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Managing Dry Eyes

Edited by Mirabella Chan

Working from home has become the new normal for many of us, but it has increased the number of people experiencing dry eyes.

Dry eyes occur when there is a loss of homeostasis in the natural tear film of the eye – that is, when there is an issue of tear quality or tear quantity. Tears are naturally produced and regulated by the tear glands, eye surface, eyelids, and all associated nerves. Together, these components are known as the lacrimal functional units of our eyes. If any one of these units is thrown off balance, our tear composition is no longer suitable to keep our eyes moist and comfortable. In addition, many people are not able to make enough tears to keep their eyes moist, and this reduced number of tears also leads to dry eyes.

Dry eyes can be caused by many different factors. Continuously looking at a screen, such as a computer or smartphone, has been causing more dry eyes lately than anything else. We tend to blink less when we are concentrating on a screen, and as a result, we don’t lubricate our eyes with tears as often as they need, leading to dry eyes. Environmental factors, such as the wind, low humidity, and high temperatures, can also cause dry eyes. Other factors that can cause dry eyes include certain medications (including oral birth control, allergy medications, and antidepressants), rosacea, diabetes, thyroid disease, Sjogren’s syndrome, and increasing age.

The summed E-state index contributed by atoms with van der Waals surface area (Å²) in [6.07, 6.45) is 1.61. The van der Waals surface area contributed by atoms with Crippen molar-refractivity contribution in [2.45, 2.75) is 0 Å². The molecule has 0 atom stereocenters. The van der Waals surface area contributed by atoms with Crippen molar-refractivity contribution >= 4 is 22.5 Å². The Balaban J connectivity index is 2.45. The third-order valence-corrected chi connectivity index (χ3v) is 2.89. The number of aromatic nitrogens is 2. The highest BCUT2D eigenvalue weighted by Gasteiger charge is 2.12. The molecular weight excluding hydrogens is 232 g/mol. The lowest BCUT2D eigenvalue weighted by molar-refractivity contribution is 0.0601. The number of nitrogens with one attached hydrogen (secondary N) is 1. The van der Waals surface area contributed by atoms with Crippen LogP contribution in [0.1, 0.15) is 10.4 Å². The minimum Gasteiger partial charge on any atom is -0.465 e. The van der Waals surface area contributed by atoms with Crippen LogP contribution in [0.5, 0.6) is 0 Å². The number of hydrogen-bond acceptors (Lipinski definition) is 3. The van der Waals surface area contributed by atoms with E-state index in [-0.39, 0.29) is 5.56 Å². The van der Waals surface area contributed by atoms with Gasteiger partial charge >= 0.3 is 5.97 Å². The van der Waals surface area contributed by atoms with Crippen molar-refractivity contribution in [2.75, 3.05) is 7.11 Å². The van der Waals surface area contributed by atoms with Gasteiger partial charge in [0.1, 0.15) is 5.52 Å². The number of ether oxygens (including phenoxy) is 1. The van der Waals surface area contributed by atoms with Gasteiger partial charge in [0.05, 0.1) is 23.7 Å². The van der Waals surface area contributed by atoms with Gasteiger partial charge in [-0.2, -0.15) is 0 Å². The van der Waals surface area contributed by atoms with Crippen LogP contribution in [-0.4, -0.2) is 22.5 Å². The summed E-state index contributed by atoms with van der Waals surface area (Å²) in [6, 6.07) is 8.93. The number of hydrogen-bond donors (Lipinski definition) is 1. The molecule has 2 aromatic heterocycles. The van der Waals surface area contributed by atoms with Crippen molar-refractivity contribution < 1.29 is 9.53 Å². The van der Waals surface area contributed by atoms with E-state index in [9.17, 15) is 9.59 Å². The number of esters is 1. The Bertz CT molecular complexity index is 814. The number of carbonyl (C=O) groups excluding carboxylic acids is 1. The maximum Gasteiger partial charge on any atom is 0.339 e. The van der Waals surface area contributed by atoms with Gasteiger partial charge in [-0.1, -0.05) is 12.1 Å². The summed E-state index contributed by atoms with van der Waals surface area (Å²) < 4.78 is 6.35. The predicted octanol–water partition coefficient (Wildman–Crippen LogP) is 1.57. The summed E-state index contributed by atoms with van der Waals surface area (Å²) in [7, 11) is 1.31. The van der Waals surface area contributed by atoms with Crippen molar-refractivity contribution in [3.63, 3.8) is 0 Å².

Symptoms of Dry Eyes

Since there are so many factors that can contribute to dry eyes, it makes sense that dry eyes do not present the same way in each person. Some people may feel a grittiness in their eyes – almost as if they have a grain of sand stuck in there. It is also not uncommon to feel burning, stinging, or scratchiness in the eyes. Dry eyes can also cause painful blinking, redness of the eyes, or even a sudden change in eyesight.

Perhaps the oddest symptom of dry eyes is the excessive tearing that they may cause. Some people feel as if their eyes produce more tears when they are in situations that dry their eyes. It is important to note that dry eyes can be an issue of tear quality or tear quantity. As a result, even with the excess tearing, many people do not feel that their dry eyes are relieved.

Although these symptoms may only be present in one eye, it is more common for dry eyes to affect both eyes.

Products Used to Relieve Dry Eyes

There are many different products that can be picked up at the pharmacy that are effective in reducing the symptoms of dry eyes. Products that are used to relieve dry eye symptoms are often referred to as ocular lubricants, or artificial tears. These products replace the natural tear film to provide relief. Many brands offer these products, such as Systane, Refresh, TheraTears, HydraSense, Visine, and Bausch&Lomb. Ultimately, product choice comes down to personal preference; however, it is important to know the different conditions and limitations of each product to make the best selection:

Lubricant Eye Drops

Eye drops are very commonly used. They are very user-friendly and are available in many different packaging forms, making self-selection easy. 1-2 drops are instilled into each eye when needed. Holding the eye shut and applying gentle pressure at the corner of the eye (where the eye meets the nose) after administering the drops allows for the best absorption and action of the eye drops.